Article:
Physiotherapists with a special interest in continence & women’s health address a broad range of issues including:
The fact is that these issues affect men, women & children with 2 in 5 women experience incontinence, and 4.6 million people experience some form of incontinence in their lifetime. Most people are too embarrassed to ask for help.
Physiotherapy should be first port of call for treatment of incontinence; it’s world’s best practice & is about 16 times cheaper than surgery. Physiotherapy has an equally high success rate* -
None of these issues are normal -
*Source for all statistics is the Continence Foundation of Australia.
Continence & Women’s Health
The pelvic floor
These muscles extend like a sling from your pubic bone (front) to the sacrum (back) and holds the organs (bladder, uterus, prostate & bowel) in the abdomen, not allowing them to sink down into the vagina.
Weak pelvic floors occur with childbirth, obesity & chronic constipation. Pelvic floor physiotherapists have done further education to allow them to help you work out the most likely cause of your problem -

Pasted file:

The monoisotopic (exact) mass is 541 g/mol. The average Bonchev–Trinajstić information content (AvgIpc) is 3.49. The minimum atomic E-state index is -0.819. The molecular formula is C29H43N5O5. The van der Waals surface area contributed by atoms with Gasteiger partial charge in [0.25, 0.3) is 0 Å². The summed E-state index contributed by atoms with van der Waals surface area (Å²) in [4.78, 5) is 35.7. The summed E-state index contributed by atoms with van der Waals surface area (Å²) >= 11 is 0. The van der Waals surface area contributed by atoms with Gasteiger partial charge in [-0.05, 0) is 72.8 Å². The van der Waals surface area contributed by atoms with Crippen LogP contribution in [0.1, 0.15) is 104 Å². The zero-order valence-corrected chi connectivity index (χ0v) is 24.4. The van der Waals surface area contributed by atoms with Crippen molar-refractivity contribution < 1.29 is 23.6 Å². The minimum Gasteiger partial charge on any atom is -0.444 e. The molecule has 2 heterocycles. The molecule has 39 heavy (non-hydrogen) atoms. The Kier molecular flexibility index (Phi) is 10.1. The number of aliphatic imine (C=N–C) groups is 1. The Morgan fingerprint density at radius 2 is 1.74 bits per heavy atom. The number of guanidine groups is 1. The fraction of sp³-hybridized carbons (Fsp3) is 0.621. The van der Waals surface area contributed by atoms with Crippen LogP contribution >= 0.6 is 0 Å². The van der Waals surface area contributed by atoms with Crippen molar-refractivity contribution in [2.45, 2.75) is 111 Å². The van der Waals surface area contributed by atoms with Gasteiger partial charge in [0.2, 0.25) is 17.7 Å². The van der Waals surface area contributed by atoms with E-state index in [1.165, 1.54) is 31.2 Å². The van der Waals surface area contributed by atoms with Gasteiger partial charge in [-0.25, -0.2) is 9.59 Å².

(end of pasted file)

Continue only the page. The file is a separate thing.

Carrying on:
Menopause & our body
As we age we can fear coughing, laughing, sneezing or jumping, & struggle to manage leaking or back pain.
Because collagen & oestrogen levels decrease with age & menopause, our pelvic floors become more susceptible to damage, leaving us with an increased risk of incontinence & pelvic organ prolapse.
A weak pelvic floor allows abdominal pressure to cause urinary leakage with activity and by pushing pelvic organs downwards, cause persistent back pain. Plus -
Prevention is the best solution -
Did you know that by the end of pregnancy the weight of the baby on the pelvic floor can be equivalent to that of a 100kg man standing on a trampoline?
Women have an increased risk of leaking urine, bowl problems & prolapse after childbirth -
Although most problems improve over the first six months, pelvic floor training when done correctly can help, & in cases where problems continue longer than six months -
Penny has individual assessments and small group sessions to help with lumbopelvic and pelvic floor weakness.
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